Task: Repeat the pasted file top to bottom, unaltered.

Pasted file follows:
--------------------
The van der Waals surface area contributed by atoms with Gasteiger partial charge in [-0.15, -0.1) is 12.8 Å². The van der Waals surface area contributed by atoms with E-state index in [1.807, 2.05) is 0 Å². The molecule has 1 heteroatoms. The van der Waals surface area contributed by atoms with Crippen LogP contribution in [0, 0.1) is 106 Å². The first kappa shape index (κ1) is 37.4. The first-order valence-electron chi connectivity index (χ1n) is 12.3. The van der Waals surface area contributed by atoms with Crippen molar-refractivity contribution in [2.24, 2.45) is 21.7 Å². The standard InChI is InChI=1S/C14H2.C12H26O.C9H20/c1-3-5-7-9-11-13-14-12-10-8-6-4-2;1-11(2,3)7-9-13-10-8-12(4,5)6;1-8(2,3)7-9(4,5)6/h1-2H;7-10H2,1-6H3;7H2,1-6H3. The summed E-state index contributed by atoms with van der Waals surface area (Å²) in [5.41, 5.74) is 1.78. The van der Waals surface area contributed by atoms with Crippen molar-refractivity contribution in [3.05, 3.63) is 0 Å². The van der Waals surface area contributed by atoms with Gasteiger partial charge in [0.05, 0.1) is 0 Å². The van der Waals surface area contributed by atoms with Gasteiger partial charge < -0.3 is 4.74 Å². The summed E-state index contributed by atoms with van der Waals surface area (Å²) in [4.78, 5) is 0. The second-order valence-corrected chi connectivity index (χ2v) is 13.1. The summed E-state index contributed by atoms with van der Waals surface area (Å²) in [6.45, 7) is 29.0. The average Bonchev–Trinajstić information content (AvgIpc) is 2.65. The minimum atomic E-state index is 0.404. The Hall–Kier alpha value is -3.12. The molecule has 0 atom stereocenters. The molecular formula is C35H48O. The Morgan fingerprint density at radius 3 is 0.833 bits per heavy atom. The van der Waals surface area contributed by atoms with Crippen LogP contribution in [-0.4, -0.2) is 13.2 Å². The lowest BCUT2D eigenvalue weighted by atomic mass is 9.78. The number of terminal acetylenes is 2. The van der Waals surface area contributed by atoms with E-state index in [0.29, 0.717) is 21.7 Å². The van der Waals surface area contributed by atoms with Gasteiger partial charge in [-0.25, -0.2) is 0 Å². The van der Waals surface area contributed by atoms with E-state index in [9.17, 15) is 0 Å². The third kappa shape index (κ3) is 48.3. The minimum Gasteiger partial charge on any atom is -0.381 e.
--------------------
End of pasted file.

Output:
The van der Waals surface area contributed by atoms with Gasteiger partial charge in [-0.15, -0.1) is 12.8 Å². The van der Waals surface area contributed by atoms with E-state index in [1.807, 2.05) is 0 Å². The molecule has 1 heteroatoms. The van der Waals surface area contributed by atoms with Crippen LogP contribution in [0, 0.1) is 106 Å². The first kappa shape index (κ1) is 37.4. The first-order valence-electron chi connectivity index (χ1n) is 12.3. The van der Waals surface area contributed by atoms with Crippen molar-refractivity contribution in [2.24, 2.45) is 21.7 Å². The standard InChI is InChI=1S/C14H2.C12H26O.C9H20/c1-3-5-7-9-11-13-14-12-10-8-6-4-2;1-11(2,3)7-9-13-10-8-12(4,5)6;1-8(2,3)7-9(4,5)6/h1-2H;7-10H2,1-6H3;7H2,1-6H3. The summed E-state index contributed by atoms with van der Waals surface area (Å²) in [5.41, 5.74) is 1.78. The van der Waals surface area contributed by atoms with Crippen molar-refractivity contribution in [3.05, 3.63) is 0 Å². The van der Waals surface area contributed by atoms with Gasteiger partial charge in [0.05, 0.1) is 0 Å². The van der Waals surface area contributed by atoms with Gasteiger partial charge < -0.3 is 4.74 Å². The summed E-state index contributed by atoms with van der Waals surface area (Å²) in [4.78, 5) is 0. The second-order valence-corrected chi connectivity index (χ2v) is 13.1. The summed E-state index contributed by atoms with van der Waals surface area (Å²) in [6.45, 7) is 29.0. The average Bonchev–Trinajstić information content (AvgIpc) is 2.65. The minimum atomic E-state index is 0.404. The Hall–Kier alpha value is -3.12. The molecule has 0 atom stereocenters. The molecular formula is C35H48O. The Morgan fingerprint density at radius 3 is 0.833 bits per heavy atom. The van der Waals surface area contributed by atoms with Crippen LogP contribution in [-0.4, -0.2) is 13.2 Å². The lowest BCUT2D eigenvalue weighted by atomic mass is 9.78. The number of terminal acetylenes is 2. The van der Waals surface area contributed by atoms with E-state index in [0.29, 0.717) is 21.7 Å². The van der Waals surface area contributed by atoms with Gasteiger partial charge in [-0.25, -0.2) is 0 Å². The van der Waals surface area contributed by atoms with E-state index in [9.17, 15) is 0 Å². The third kappa shape index (κ3) is 48.3. The minimum Gasteiger partial charge on any atom is -0.381 e.